How does DNS work and why is it such an integral part of all things Internet? Well, when you type a domain name into your browser’s address bar, your Internet service provider’s domain name server translates that domain into an IP address by looking at the website’s domain records. With the resulting IP address, your browser can locate the requested website.
Let’s take a quick look at how your browser ends up at the requested website. It can help if we imagine that the domain name server is a 411 operator from whom our computer is requesting information. Let’s make like the NSA and listen in on their conversation.
Operator (domain name system): 411. How may I help you?
Caller (your computer): I can’t remember the name of the drunken fool helping Sansa Stark in this week’s Game of Thrones episode, so I’m trying to connect to Game of Thrones Helper at you-know-nothing.com. Can you tell me where that website is located?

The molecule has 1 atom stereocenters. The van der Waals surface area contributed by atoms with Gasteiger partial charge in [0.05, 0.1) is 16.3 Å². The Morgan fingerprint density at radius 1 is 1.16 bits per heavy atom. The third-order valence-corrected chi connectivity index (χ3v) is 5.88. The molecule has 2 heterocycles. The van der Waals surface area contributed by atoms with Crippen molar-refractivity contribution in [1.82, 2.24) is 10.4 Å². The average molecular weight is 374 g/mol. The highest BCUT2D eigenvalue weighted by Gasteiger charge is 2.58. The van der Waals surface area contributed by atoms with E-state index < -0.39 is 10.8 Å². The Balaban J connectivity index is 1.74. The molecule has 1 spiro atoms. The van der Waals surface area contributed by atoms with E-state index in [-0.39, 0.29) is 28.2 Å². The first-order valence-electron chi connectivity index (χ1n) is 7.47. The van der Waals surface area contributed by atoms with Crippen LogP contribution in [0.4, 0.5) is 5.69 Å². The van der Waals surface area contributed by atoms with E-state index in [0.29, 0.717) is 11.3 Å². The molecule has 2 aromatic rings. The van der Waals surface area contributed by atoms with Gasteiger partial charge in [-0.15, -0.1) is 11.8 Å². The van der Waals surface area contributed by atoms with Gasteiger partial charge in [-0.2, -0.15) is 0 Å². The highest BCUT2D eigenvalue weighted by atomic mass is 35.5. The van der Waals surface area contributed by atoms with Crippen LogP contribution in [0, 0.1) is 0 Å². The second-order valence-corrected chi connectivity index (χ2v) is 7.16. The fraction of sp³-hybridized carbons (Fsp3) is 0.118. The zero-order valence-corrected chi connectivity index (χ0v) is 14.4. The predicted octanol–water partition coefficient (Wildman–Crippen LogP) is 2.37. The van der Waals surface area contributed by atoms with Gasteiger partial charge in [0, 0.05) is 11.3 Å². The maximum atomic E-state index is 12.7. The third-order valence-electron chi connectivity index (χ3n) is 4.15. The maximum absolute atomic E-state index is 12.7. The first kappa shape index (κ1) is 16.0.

Operator: Sure. One moment while I look that up. Ah, here we go. According to the domain record, you-know-nothing.com can be found at 220.127.116.11.
Now armed with the IP address, our computer can connect to the web server hosting you-know-nothing.com, and we can begin browsing the site.
DNS Records in Brief
There are many different kinds of specific DNS entries that can make up a domain record. Here is a brief list of the some common entries:
Address records (A) – A records translate domain names into IP addresses so your computer knows where to find the web server of the site you’re visiting.
Canonical name records (CNAME) – Canonical name records are aliases for other A records. They state that the domain name translates to the IP address of another canonical domain.
Mail exchanger records (MX) – These records define the mail server that accepts email for the domain. When you send an email, the MX record tells your email service where it needs to deliver the message.